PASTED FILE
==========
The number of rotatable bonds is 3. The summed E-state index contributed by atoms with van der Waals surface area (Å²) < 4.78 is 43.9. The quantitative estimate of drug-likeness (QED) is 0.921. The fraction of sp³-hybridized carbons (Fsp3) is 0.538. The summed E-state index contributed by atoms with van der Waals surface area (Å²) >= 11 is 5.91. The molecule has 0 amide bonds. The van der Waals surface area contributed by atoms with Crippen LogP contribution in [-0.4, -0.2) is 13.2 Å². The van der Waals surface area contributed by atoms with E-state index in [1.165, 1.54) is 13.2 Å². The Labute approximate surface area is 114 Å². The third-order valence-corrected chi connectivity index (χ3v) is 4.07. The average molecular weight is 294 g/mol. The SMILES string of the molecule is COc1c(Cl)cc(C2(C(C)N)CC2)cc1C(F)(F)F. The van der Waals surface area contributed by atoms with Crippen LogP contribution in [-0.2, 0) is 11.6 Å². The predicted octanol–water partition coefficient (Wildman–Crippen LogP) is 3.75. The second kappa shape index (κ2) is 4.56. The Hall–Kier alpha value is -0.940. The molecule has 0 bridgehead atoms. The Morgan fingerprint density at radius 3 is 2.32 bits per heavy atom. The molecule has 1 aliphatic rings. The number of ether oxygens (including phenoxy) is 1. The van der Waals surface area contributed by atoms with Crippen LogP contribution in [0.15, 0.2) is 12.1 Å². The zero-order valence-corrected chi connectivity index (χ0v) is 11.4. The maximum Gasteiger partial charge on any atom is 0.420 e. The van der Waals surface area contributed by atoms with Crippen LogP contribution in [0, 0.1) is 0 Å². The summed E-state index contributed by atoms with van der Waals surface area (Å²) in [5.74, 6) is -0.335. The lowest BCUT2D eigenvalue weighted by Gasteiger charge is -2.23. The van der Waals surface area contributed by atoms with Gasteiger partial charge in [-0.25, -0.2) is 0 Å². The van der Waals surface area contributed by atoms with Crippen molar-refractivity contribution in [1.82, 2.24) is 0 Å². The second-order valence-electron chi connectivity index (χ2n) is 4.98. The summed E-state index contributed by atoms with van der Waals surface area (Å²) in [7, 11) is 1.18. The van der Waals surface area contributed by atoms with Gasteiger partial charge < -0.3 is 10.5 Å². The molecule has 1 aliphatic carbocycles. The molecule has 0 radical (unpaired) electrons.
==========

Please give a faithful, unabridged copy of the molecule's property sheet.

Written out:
The number of rotatable bonds is 3. The summed E-state index contributed by atoms with van der Waals surface area (Å²) < 4.78 is 43.9. The quantitative estimate of drug-likeness (QED) is 0.921. The fraction of sp³-hybridized carbons (Fsp3) is 0.538. The summed E-state index contributed by atoms with van der Waals surface area (Å²) >= 11 is 5.91. The molecule has 0 amide bonds. The van der Waals surface area contributed by atoms with Crippen LogP contribution in [-0.4, -0.2) is 13.2 Å². The van der Waals surface area contributed by atoms with E-state index in [1.165, 1.54) is 13.2 Å². The Labute approximate surface area is 114 Å². The third-order valence-corrected chi connectivity index (χ3v) is 4.07. The average molecular weight is 294 g/mol. The SMILES string of the molecule is COc1c(Cl)cc(C2(C(C)N)CC2)cc1C(F)(F)F. The van der Waals surface area contributed by atoms with Crippen LogP contribution in [-0.2, 0) is 11.6 Å². The predicted octanol–water partition coefficient (Wildman–Crippen LogP) is 3.75. The second kappa shape index (κ2) is 4.56. The Hall–Kier alpha value is -0.940. The molecule has 0 bridgehead atoms. The Morgan fingerprint density at radius 3 is 2.32 bits per heavy atom. The molecule has 1 aliphatic rings. The number of ether oxygens (including phenoxy) is 1. The van der Waals surface area contributed by atoms with Crippen LogP contribution in [0.15, 0.2) is 12.1 Å². The zero-order valence-corrected chi connectivity index (χ0v) is 11.4. The maximum Gasteiger partial charge on any atom is 0.420 e. The van der Waals surface area contributed by atoms with Crippen LogP contribution in [0, 0.1) is 0 Å². The summed E-state index contributed by atoms with van der Waals surface area (Å²) in [5.74, 6) is -0.335. The lowest BCUT2D eigenvalue weighted by Gasteiger charge is -2.23. The van der Waals surface area contributed by atoms with Gasteiger partial charge in [-0.25, -0.2) is 0 Å². The van der Waals surface area contributed by atoms with Crippen molar-refractivity contribution in [1.82, 2.24) is 0 Å². The second-order valence-electron chi connectivity index (χ2n) is 4.98. The summed E-state index contributed by atoms with van der Waals surface area (Å²) in [7, 11) is 1.18. The van der Waals surface area contributed by atoms with Gasteiger partial charge < -0.3 is 10.5 Å². The molecule has 1 aliphatic carbocycles. The molecule has 0 radical (unpaired) electrons.